Germany and France are leading efforts to draft a UN treaty banning the cloning of human beings. There appears to be support among states in the United Nations for controls on cloning. But a formal convention would take years to complete and, like other treaties involving science and technology, could be subject to lengthy delays. UN correspondent Robert McMahon reports.
United Nations, 13 August 2001 (RFE/RL) -- United Nations organizations are already on record condemning human cloning, but developments in the past week may spur action on a legally binding UN convention to ban the practice.
In Washington last week (7 August), several researchers told the U.S. National Academy of Sciences they planned to clone human beings despite ethical objections voiced by many scientists.
France issued one of the strongest condemnations, with Health Minister Bernard Kouchner calling it morally unacceptable. He called on Italy to bar Dr. Severino Antinori, a main proponent of human cloning, from practicing medicine in his country.
France and Germany last week sent a letter asking the UN General Assembly to start work on a UN convention to ban cloning for human reproductive purposes at the assembly's next meeting, scheduled for 11 September. A UN spokesman said a General Assembly committee will decide whether to add the cloning ban initiative to the agenda next month.
The General Assembly two years ago endorsed the Universal Declaration on the Human Genome and Human Rights. That declaration states that practices which are "contrary to human dignity," such as reproductive cloning of human beings, shall not be permitted. The World Health Organization also adopted resolutions with similar language in 1997 and 1998. But neither the declaration nor the resolutions are binding. France's deputy UN ambassador, Yves Doutriaux, told RFE/RL there appears to be broad support for a binding document.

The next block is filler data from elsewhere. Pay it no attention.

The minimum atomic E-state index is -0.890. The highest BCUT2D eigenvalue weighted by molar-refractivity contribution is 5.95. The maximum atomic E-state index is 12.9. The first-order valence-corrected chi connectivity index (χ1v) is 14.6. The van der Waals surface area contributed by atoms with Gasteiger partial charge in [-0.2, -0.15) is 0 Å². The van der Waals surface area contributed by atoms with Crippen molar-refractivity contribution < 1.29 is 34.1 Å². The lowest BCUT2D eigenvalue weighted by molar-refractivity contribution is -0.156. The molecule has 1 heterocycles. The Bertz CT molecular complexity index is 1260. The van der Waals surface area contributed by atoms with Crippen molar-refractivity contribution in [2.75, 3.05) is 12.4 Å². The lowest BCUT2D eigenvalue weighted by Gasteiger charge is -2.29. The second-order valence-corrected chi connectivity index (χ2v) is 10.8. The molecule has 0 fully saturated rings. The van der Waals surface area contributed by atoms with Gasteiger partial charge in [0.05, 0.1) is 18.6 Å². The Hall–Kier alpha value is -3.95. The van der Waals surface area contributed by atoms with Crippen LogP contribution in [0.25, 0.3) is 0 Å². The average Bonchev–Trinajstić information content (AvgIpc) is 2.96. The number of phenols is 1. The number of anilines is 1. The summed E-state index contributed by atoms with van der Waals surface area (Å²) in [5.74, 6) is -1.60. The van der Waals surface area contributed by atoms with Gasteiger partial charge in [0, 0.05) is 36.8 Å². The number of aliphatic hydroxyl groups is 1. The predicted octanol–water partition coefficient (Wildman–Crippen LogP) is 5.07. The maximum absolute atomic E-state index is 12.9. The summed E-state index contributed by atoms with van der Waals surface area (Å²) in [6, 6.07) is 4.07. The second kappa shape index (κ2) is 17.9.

"I've already spoken with many delegations and it's a real concern worldwide, so France and Germany expect this consensus would occur this fall because it's an important topic."
Doutriaux stressed that any such convention will need to clearly define the limits of such a ban. According to the text of the German-French proposal, it recognizes that the rapid development of life sciences opens up prospects for the improvement of health of individuals, but this also "may pose dangers to the integrity and dignity of the individual."
A number of prominent scientists at last Tuesday's panel discussion in Washington criticized the cloning research and said it would result in dead and deformed fetuses.
Doutriaux said despite apparent support for a UN convention, the preparatory work for such a measure would require at least two years before treaty negotiations could formally begin. Cloning researchers, meanwhile, say they are ready to begin work on cloning humans later this fall.
The French envoy said nations which oppose the practice could act ahead of a global ban by enacting domestic legislation.
"When you have to negotiate here legally binding international instruments, you need time for that. But why not on the national basis take prohibitive measures, interim prohibitive measures, pending the implementation of the international convention? So it's a matter of urgency."